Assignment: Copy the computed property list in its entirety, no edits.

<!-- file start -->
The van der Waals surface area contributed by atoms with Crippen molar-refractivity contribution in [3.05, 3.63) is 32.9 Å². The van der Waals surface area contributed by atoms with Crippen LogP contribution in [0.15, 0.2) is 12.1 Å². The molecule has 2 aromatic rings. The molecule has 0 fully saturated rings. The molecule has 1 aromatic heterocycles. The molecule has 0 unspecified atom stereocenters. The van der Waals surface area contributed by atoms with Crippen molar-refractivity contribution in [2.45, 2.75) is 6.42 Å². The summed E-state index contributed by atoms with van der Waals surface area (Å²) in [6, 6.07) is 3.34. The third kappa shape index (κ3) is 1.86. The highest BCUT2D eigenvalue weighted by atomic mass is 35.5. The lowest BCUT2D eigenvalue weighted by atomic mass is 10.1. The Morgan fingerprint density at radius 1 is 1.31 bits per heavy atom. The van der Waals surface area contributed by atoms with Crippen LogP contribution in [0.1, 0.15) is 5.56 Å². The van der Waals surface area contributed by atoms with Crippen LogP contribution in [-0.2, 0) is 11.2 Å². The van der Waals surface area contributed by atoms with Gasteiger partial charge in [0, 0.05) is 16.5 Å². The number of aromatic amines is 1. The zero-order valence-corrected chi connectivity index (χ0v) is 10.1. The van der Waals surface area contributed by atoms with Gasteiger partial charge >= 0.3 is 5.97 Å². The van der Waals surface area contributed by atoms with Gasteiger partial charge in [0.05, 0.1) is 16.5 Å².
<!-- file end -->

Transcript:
The van der Waals surface area contributed by atoms with Crippen molar-refractivity contribution in [3.05, 3.63) is 32.9 Å². The van der Waals surface area contributed by atoms with Crippen LogP contribution in [0.15, 0.2) is 12.1 Å². The molecule has 2 aromatic rings. The molecule has 0 fully saturated rings. The molecule has 1 aromatic heterocycles. The molecule has 0 unspecified atom stereocenters. The van der Waals surface area contributed by atoms with Crippen molar-refractivity contribution in [2.45, 2.75) is 6.42 Å². The summed E-state index contributed by atoms with van der Waals surface area (Å²) in [6, 6.07) is 3.34. The third kappa shape index (κ3) is 1.86. The highest BCUT2D eigenvalue weighted by atomic mass is 35.5. The lowest BCUT2D eigenvalue weighted by atomic mass is 10.1. The Morgan fingerprint density at radius 1 is 1.31 bits per heavy atom. The van der Waals surface area contributed by atoms with Crippen LogP contribution in [0.1, 0.15) is 5.56 Å². The van der Waals surface area contributed by atoms with Crippen LogP contribution in [-0.2, 0) is 11.2 Å². The van der Waals surface area contributed by atoms with Gasteiger partial charge in [0, 0.05) is 16.5 Å². The number of aromatic amines is 1. The zero-order valence-corrected chi connectivity index (χ0v) is 10.1. The van der Waals surface area contributed by atoms with Gasteiger partial charge >= 0.3 is 5.97 Å². The van der Waals surface area contributed by atoms with Gasteiger partial charge in [0.05, 0.1) is 16.5 Å².